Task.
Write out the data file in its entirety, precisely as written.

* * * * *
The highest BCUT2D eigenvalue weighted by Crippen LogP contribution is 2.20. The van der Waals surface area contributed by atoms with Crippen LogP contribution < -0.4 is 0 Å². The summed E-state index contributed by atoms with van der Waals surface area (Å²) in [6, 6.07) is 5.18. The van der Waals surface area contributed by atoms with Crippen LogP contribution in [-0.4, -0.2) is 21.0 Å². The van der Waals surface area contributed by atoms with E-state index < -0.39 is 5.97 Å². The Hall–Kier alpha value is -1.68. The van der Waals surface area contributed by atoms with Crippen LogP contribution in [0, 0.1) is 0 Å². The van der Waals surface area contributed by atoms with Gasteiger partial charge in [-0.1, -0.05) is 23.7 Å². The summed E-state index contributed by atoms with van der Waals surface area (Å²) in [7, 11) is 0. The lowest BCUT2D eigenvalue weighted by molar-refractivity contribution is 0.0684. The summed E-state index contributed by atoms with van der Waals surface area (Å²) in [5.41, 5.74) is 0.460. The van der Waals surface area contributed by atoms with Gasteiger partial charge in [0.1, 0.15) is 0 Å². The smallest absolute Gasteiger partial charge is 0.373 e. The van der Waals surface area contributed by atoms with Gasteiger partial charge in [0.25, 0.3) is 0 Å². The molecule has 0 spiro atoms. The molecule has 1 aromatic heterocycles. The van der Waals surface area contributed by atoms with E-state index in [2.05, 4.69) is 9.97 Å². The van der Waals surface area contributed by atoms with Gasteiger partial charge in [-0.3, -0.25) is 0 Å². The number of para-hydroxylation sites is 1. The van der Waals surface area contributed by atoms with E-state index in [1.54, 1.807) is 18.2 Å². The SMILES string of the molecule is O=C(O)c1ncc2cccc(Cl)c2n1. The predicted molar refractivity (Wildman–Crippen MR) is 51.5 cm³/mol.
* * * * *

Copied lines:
The highest BCUT2D eigenvalue weighted by Crippen LogP contribution is 2.20. The van der Waals surface area contributed by atoms with Crippen LogP contribution < -0.4 is 0 Å². The summed E-state index contributed by atoms with van der Waals surface area (Å²) in [6, 6.07) is 5.18. The van der Waals surface area contributed by atoms with Crippen LogP contribution in [-0.4, -0.2) is 21.0 Å². The van der Waals surface area contributed by atoms with E-state index < -0.39 is 5.97 Å². The Hall–Kier alpha value is -1.68. The van der Waals surface area contributed by atoms with Crippen LogP contribution in [0, 0.1) is 0 Å². The van der Waals surface area contributed by atoms with Gasteiger partial charge in [-0.1, -0.05) is 23.7 Å². The summed E-state index contributed by atoms with van der Waals surface area (Å²) in [7, 11) is 0. The lowest BCUT2D eigenvalue weighted by molar-refractivity contribution is 0.0684. The summed E-state index contributed by atoms with van der Waals surface area (Å²) in [5.41, 5.74) is 0.460. The van der Waals surface area contributed by atoms with Gasteiger partial charge in [0.1, 0.15) is 0 Å². The smallest absolute Gasteiger partial charge is 0.373 e. The van der Waals surface area contributed by atoms with Gasteiger partial charge in [0.25, 0.3) is 0 Å². The molecule has 0 spiro atoms. The molecule has 1 aromatic heterocycles. The van der Waals surface area contributed by atoms with E-state index in [2.05, 4.69) is 9.97 Å². The van der Waals surface area contributed by atoms with Gasteiger partial charge in [-0.3, -0.25) is 0 Å². The number of para-hydroxylation sites is 1. The van der Waals surface area contributed by atoms with E-state index in [1.54, 1.807) is 18.2 Å². The SMILES string of the molecule is O=C(O)c1ncc2cccc(Cl)c2n1. The predicted molar refractivity (Wildman–Crippen MR) is 51.5 cm³/mol.